Yet there still isn’t a lot of demand for oil.
Although demand for mobility has improved since the worst of the pandemic, it is still muted.
And data from Kastle Systems suggests that less than a quarter of workers in America’s ten largest business districts are back in the office.
While a determined few are keen to travel, most Americans are still wary, and despite the start of vaccinations, the anticipated summer travel rebound has failed to materialize.
Which means that those who are willing to get out of the house are having to pay more for gasoline for their cars.
And higher prices for fuel should worry investors because they can give the impression that faster inflation is coming.
By one measure, investors have already priced in higher inflation, with the breakeven rate on a 5-year U.S. Treasury Bill surging to 2.29%, well above the U.S. Federal Reserve target inflation rate of 2%.
If inflation expectations translate into real inflation, that could become a serious problem for the bull market in stocks as well as other more speculative assets.
Much of the recent rally in equities has been reliant on the Fed’s promise to keep interest rates low until 2023.
But if the Fed gets a sense that inflation may start to be getting ahead of the economy, it may prompt it to pull back on its easy money policies, choking markets of the liquidity which have helped to prop up the lofty valuations in stocks.
And therein lies the illusion of higher oil prices – they are an ominous signal – if prices are rising because of intrinsic demand, or a sign that inflation is creeping up.
3. Bitcoin Rebounds to US$40,000 - Welcome to the World of Volatility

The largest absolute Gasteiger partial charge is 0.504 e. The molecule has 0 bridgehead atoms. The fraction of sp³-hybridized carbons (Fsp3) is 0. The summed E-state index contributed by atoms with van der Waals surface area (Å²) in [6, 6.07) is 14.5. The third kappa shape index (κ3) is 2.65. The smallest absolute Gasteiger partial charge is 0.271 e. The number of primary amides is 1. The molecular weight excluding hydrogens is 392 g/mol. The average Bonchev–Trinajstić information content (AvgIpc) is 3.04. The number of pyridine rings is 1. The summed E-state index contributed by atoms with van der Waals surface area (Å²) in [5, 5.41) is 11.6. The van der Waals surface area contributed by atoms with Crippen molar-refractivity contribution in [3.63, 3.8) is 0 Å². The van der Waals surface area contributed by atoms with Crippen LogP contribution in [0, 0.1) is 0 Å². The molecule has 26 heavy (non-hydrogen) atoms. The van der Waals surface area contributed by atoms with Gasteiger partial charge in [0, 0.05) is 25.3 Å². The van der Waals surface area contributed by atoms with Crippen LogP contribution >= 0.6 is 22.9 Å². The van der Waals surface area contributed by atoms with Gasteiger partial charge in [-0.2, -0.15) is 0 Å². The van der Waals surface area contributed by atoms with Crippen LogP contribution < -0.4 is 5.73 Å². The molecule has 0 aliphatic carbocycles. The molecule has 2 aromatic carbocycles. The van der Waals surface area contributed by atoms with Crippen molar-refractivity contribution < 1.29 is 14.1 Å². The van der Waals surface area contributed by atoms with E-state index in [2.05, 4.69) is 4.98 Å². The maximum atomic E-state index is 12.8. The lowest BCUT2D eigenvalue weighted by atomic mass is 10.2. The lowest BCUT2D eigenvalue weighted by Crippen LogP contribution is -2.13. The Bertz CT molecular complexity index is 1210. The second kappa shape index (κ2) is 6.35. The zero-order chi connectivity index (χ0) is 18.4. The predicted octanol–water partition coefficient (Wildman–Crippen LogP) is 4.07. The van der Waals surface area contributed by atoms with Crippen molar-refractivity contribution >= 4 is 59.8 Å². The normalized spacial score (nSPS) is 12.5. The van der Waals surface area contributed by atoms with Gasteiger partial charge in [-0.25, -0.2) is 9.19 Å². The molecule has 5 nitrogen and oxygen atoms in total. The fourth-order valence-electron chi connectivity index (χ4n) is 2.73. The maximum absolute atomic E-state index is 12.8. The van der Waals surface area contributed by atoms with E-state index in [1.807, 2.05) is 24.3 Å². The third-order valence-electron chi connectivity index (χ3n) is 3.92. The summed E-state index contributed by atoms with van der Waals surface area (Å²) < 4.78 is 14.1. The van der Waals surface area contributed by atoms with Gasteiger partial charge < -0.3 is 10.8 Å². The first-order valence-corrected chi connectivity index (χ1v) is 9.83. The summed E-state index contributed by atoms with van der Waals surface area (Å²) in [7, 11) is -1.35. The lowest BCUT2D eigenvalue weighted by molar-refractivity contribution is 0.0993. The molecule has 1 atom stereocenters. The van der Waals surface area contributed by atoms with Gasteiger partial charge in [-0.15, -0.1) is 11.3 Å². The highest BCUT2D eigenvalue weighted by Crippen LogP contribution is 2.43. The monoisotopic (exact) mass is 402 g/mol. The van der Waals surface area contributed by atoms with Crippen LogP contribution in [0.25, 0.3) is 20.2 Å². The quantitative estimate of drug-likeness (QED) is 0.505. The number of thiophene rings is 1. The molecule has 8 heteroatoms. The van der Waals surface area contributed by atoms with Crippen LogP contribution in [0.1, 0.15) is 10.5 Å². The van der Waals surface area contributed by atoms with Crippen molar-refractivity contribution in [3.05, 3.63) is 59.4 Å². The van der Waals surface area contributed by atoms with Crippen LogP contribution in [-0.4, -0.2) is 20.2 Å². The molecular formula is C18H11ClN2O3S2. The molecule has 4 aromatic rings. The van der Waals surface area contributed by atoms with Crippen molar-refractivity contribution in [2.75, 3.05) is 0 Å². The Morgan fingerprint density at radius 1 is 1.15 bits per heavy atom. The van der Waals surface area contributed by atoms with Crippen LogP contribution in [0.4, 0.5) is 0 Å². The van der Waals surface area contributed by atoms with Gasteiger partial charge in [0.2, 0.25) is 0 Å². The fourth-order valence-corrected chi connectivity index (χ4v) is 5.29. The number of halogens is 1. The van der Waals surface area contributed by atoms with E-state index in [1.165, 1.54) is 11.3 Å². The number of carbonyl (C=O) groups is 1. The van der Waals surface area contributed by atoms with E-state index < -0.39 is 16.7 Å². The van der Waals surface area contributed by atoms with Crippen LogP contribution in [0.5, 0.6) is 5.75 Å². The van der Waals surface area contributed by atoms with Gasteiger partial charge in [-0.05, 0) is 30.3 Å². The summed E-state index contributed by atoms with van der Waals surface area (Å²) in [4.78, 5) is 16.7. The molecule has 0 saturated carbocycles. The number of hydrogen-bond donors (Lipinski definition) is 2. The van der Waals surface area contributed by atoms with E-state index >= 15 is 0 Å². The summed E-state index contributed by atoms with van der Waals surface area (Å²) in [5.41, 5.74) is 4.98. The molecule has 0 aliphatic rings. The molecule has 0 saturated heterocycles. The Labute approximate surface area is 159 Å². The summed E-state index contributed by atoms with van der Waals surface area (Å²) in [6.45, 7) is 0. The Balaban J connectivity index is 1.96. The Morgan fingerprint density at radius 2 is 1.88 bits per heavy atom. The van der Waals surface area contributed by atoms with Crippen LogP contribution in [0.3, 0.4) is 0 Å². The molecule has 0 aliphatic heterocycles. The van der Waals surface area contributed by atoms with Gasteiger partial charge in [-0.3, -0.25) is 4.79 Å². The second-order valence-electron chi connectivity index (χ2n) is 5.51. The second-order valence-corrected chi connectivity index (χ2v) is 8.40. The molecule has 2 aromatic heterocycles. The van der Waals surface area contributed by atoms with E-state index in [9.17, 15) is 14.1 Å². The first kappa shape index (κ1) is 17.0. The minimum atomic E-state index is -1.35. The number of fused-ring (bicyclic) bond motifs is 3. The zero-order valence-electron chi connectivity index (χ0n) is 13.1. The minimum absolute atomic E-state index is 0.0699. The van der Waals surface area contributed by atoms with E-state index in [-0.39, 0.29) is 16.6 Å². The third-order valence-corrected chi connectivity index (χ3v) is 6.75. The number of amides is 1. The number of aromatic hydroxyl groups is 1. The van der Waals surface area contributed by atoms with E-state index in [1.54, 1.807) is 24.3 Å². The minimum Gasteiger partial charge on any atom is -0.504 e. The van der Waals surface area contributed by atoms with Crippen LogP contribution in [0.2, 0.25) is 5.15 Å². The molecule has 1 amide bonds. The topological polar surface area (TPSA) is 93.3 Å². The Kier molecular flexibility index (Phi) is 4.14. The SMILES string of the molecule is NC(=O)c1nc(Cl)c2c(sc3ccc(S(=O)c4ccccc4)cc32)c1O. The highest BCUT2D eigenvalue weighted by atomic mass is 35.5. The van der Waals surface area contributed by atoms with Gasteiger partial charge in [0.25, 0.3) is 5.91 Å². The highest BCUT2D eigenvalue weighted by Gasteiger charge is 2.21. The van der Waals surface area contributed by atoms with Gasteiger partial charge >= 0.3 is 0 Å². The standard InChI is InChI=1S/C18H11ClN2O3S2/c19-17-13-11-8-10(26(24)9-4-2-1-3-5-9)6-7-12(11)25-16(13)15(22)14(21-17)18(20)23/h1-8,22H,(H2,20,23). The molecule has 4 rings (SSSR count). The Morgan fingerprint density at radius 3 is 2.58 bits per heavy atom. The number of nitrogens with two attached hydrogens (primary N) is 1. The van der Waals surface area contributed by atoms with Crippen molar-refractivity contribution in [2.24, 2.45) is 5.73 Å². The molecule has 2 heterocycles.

Heading into the weekend, Bitcoin rebounded past the psychologically-important US$40,000 level of resistance after a volatile week for cryptocurrencies marked by Elon Musk’s support for the bellwether digital asset.
A record runup in Ether, the world’s second largest cryptocurrency by market cap also added to the ever-increasing total market cap for digital assets which now stands around US$1.2 trillion.
Whether it’s the punters from Reddit who are spilling over into cryptocurrencies or a wider embrace by mainstream investors is harder to say.
High profile proponents of Bitcoin like Musk say that Bitcoin and its ilk are winning broader acceptance by the finance community despite regulators, including the European Central Bank warning investors that volatility inherent in cryptocurrencies, could see their investments wiped out.
Investors will want to keep a close eye on what happens Monday when CME Group (-1.11%) finally launches its cash-settled Ether futures.
Just over three years ago, the launch of cash-settled Bitcoin futures gave investors an opportunity to bet against the price of Bitcoin and almost as quickly as Bitcoin futures were launched, the price of Bitcoin virtually collapsed, falling by as much as 80% in a matter of weeks.
Traders will be watching to see if the launch of Ether futures on Monday will have a similar effect.
To be sure, the macroeconomic circumstances surrounding the launch of Ether futures on Monday are dramatically different from when Bitcoin futures were launched in late 2017.
Unprecedented fiscal and monetary stimulus to combat the economic fallout of a devastating global pandemic have fed into the narrative that Bitcoin could serve as a hedge against inflation.
And options to bet against the relentless rise in the price of Bitcoin were limited in 2017, unlike today when a wide range of cryptocurrency derivatives have existed not just for Bitcoin but for Ether and other cryptocurrencies as well.
The cryptocurrency industry as a whole has also grown somewhat more mature and growing numbers of institutional investors have come out publicly to declare their holdings in Bitcoin as well.
So the launch of Ether futures in and of itself should not necessarily see Ether’s price crash on Monday – that plot is too obvious.
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Feb 07, 2021